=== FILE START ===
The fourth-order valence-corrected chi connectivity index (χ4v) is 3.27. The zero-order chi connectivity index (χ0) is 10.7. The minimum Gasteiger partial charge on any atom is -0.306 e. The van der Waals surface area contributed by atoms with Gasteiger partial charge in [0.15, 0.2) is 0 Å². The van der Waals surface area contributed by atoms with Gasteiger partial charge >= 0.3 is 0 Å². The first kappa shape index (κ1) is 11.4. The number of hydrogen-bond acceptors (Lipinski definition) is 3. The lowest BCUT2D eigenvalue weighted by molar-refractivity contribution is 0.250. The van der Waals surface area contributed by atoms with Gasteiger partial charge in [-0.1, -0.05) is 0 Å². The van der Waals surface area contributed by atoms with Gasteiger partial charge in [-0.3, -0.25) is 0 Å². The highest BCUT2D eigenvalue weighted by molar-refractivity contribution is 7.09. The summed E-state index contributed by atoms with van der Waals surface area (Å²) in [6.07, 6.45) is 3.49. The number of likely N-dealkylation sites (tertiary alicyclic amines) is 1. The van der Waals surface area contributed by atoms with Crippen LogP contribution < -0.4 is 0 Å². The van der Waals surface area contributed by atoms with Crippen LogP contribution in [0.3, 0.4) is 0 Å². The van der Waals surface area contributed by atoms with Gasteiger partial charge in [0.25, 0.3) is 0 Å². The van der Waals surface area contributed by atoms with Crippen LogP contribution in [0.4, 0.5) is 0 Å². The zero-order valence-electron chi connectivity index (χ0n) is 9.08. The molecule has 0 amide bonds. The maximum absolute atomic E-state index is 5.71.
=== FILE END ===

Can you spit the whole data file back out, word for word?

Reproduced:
The fourth-order valence-corrected chi connectivity index (χ4v) is 3.27. The zero-order chi connectivity index (χ0) is 10.7. The minimum Gasteiger partial charge on any atom is -0.306 e. The van der Waals surface area contributed by atoms with Gasteiger partial charge in [0.15, 0.2) is 0 Å². The van der Waals surface area contributed by atoms with Gasteiger partial charge >= 0.3 is 0 Å². The first kappa shape index (κ1) is 11.4. The number of hydrogen-bond acceptors (Lipinski definition) is 3. The lowest BCUT2D eigenvalue weighted by molar-refractivity contribution is 0.250. The van der Waals surface area contributed by atoms with Gasteiger partial charge in [-0.1, -0.05) is 0 Å². The van der Waals surface area contributed by atoms with Gasteiger partial charge in [-0.3, -0.25) is 0 Å². The highest BCUT2D eigenvalue weighted by molar-refractivity contribution is 7.09. The summed E-state index contributed by atoms with van der Waals surface area (Å²) in [6.07, 6.45) is 3.49. The number of likely N-dealkylation sites (tertiary alicyclic amines) is 1. The van der Waals surface area contributed by atoms with Crippen LogP contribution < -0.4 is 0 Å². The van der Waals surface area contributed by atoms with Crippen LogP contribution in [0.3, 0.4) is 0 Å². The van der Waals surface area contributed by atoms with Gasteiger partial charge in [0.25, 0.3) is 0 Å². The van der Waals surface area contributed by atoms with Crippen LogP contribution in [0.4, 0.5) is 0 Å². The zero-order valence-electron chi connectivity index (χ0n) is 9.08. The molecule has 0 amide bonds. The maximum absolute atomic E-state index is 5.71.